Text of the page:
TROUBLED DAUGHTERS, TWISTED WIVES - Sarah Weinman, Editor - Penguin

Winner: THE HOUR OF PERIL - Daniel Stashower - Minotaur

ESCAPE THEORY - Margaux Froley - Soho Teen
Random House Children’s Books
DANCER, DAUGHTER, TRAITOR, SPY - Elizabeth Kiern - Soho Teen
THE CODE BUSTER’S CLUB - Penny Warner - Egmont, USA

Winner: THE TESTING - Joelie Charbonneau - Houghton Mifflin

BREAKING BAD - “Felina” by Vince Gilligan
THE FALL - “Dark Descent” by Allan Cubit
THE FOLLOWING - Pilot by Kevin Williamson
JUSTIFIED - “Hole in the Wall” by Graham Yost

Winner: THE BLACKLIST - Pilot by Jon Bokenkamp

HOUR OF THE RAT - Lisa Brackmann - Audible
MAN IN THE EMPTY SUIT - Sean Ferrell - AudioGO
CRESCENDO - Deborah J. Ledford - IOF Productions
DEATH AND THE LIT CHICK - G. M. Matliet - Dreamscape Media

Winner: THE CUCKOO’S CALLING - Robert Galbraith (J.K. Rowling) - Hachette Audio
(Note: Except for the above, publishers of the books which were nominated for Best Audio weren’t shown)

As for gender, there’s 17 women, 19 men, and 3 used “Chris” or initials.

* * *
Thanks for sticking around. My book, THE ITALIAN JOB, will be free on Amazon for five days, November 27 through December 1st. Grab an early Christmas present and have a great Thanksgiving.

Wednesday, November 19, 2014


I want to talk about two books this week. One is a new e-book on Amazon, but was published last year by a different small publisher and already has two book reviews. The other has been out two months but has no reviews yet. So I’m putting my request right up front. I’ll send you a free e-book of either one (or both) for honest reviews. They’re both romance novels. Descriptions can be seen on Amazon’s book pages.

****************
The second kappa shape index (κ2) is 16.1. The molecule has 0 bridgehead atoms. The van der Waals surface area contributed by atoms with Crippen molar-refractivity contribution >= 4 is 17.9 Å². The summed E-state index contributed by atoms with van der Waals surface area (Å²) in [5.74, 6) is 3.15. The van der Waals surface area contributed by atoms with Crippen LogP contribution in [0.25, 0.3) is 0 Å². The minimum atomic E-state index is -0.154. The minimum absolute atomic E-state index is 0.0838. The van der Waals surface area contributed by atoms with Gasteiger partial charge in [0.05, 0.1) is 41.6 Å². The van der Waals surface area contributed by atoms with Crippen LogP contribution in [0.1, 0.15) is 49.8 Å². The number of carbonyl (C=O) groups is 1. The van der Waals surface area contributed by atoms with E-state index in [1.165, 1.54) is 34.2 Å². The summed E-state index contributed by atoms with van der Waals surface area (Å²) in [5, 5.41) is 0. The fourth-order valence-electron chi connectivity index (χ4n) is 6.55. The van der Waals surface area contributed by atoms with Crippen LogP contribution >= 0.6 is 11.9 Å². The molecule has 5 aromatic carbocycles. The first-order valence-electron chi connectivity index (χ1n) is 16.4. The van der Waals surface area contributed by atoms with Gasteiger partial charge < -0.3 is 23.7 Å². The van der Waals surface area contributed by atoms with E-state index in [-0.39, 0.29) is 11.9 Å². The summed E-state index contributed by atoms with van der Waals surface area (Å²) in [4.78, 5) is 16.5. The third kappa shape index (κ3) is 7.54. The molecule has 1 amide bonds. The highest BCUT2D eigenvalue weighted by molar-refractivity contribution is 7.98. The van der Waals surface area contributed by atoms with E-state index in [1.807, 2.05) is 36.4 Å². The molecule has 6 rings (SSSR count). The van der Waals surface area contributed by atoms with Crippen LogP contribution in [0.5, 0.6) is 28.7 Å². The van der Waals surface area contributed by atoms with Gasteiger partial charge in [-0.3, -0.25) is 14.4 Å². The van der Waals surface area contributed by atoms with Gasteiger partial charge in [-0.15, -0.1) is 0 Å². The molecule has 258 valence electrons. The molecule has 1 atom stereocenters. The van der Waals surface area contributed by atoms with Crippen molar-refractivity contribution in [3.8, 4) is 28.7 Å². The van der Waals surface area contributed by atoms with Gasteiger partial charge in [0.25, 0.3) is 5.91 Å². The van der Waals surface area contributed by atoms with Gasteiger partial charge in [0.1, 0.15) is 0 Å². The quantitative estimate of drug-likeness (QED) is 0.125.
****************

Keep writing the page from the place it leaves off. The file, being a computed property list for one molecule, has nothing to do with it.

Published in 2013 by a small press, it’s about 65,000 words and costs $2.99. It’s written in first person, which is something I seldom do, but seemed right for this story. Just as the title seemed right because the heroine’s job is to write a magazine article about a specific tour of three Italian cities. I loved writing the book because I could relive our trip to Italy. However, except for the background, the scenes of Rome, Florence, and Venice, my experience was nothing like the experience of my book’s heroine. I’m long married and didn’t meet my husband in Italy or on a flight to Rome. I also didn’t meet a divorcee who tried to steal him from the heroine.


This novella is about 28,000 words and costs $1.99. I wrote it for the Kindle World series, FOUR WEDDINGS AND A FIASCO, begun by best-selling author Lucy Kevin (who writes as Bella Andre for her other books). The premise of this World intrigued me since it was to be a “sweet” romance, relatively short, and was to be set in San Francisco, a city I lived in for 25 years. And where I really met my husband. San Francisco is considered very cosmopolitan, and visitors often compare it to European cities. Although I invented the eccentric, identical-twin aunts of the book’s hero, some readers have told me the ladies really exist.

Again, if I send you a free copy of one of these books, will you write and post an honest review? Thanks so much.

Wednesday, November 12, 2014